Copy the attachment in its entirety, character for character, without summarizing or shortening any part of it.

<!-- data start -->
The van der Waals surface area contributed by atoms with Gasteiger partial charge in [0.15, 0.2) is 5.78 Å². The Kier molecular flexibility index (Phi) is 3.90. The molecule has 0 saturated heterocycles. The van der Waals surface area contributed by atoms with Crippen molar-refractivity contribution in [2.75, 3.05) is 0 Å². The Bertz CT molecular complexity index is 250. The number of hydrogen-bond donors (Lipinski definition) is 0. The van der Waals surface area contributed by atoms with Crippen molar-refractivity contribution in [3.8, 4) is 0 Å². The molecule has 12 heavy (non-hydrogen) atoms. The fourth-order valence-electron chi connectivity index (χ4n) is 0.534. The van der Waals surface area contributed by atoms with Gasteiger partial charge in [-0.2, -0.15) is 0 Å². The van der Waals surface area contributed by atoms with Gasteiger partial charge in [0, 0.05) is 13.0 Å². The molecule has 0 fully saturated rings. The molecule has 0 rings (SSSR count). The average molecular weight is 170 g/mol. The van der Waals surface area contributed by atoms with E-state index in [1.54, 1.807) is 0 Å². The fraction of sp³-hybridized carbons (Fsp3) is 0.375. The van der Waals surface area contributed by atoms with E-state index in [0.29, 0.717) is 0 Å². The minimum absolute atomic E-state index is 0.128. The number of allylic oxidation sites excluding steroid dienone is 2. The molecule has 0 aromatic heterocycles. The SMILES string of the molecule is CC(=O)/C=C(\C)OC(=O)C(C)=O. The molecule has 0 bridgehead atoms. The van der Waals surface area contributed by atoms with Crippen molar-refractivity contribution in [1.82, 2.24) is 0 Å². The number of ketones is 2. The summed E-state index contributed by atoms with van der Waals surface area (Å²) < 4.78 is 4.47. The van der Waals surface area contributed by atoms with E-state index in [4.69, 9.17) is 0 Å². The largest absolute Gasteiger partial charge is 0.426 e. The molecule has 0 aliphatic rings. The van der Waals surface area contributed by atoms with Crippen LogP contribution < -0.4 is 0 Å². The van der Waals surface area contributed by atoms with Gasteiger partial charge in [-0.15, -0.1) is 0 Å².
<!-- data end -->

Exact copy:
The van der Waals surface area contributed by atoms with Gasteiger partial charge in [0.15, 0.2) is 5.78 Å². The Kier molecular flexibility index (Phi) is 3.90. The molecule has 0 saturated heterocycles. The van der Waals surface area contributed by atoms with Crippen molar-refractivity contribution in [2.75, 3.05) is 0 Å². The Bertz CT molecular complexity index is 250. The number of hydrogen-bond donors (Lipinski definition) is 0. The van der Waals surface area contributed by atoms with Crippen molar-refractivity contribution in [3.8, 4) is 0 Å². The molecule has 12 heavy (non-hydrogen) atoms. The fourth-order valence-electron chi connectivity index (χ4n) is 0.534. The van der Waals surface area contributed by atoms with Gasteiger partial charge in [-0.2, -0.15) is 0 Å². The van der Waals surface area contributed by atoms with Gasteiger partial charge in [0, 0.05) is 13.0 Å². The molecule has 0 fully saturated rings. The molecule has 0 rings (SSSR count). The average molecular weight is 170 g/mol. The van der Waals surface area contributed by atoms with E-state index in [1.54, 1.807) is 0 Å². The fraction of sp³-hybridized carbons (Fsp3) is 0.375. The van der Waals surface area contributed by atoms with E-state index in [0.29, 0.717) is 0 Å². The minimum absolute atomic E-state index is 0.128. The number of allylic oxidation sites excluding steroid dienone is 2. The molecule has 0 aromatic heterocycles. The SMILES string of the molecule is CC(=O)/C=C(\C)OC(=O)C(C)=O. The molecule has 0 bridgehead atoms. The van der Waals surface area contributed by atoms with Crippen molar-refractivity contribution in [1.82, 2.24) is 0 Å². The number of ketones is 2. The summed E-state index contributed by atoms with van der Waals surface area (Å²) < 4.78 is 4.47. The van der Waals surface area contributed by atoms with E-state index in [4.69, 9.17) is 0 Å². The largest absolute Gasteiger partial charge is 0.426 e. The molecule has 0 aliphatic rings. The van der Waals surface area contributed by atoms with Crippen LogP contribution < -0.4 is 0 Å². The van der Waals surface area contributed by atoms with Gasteiger partial charge in [-0.15, -0.1) is 0 Å².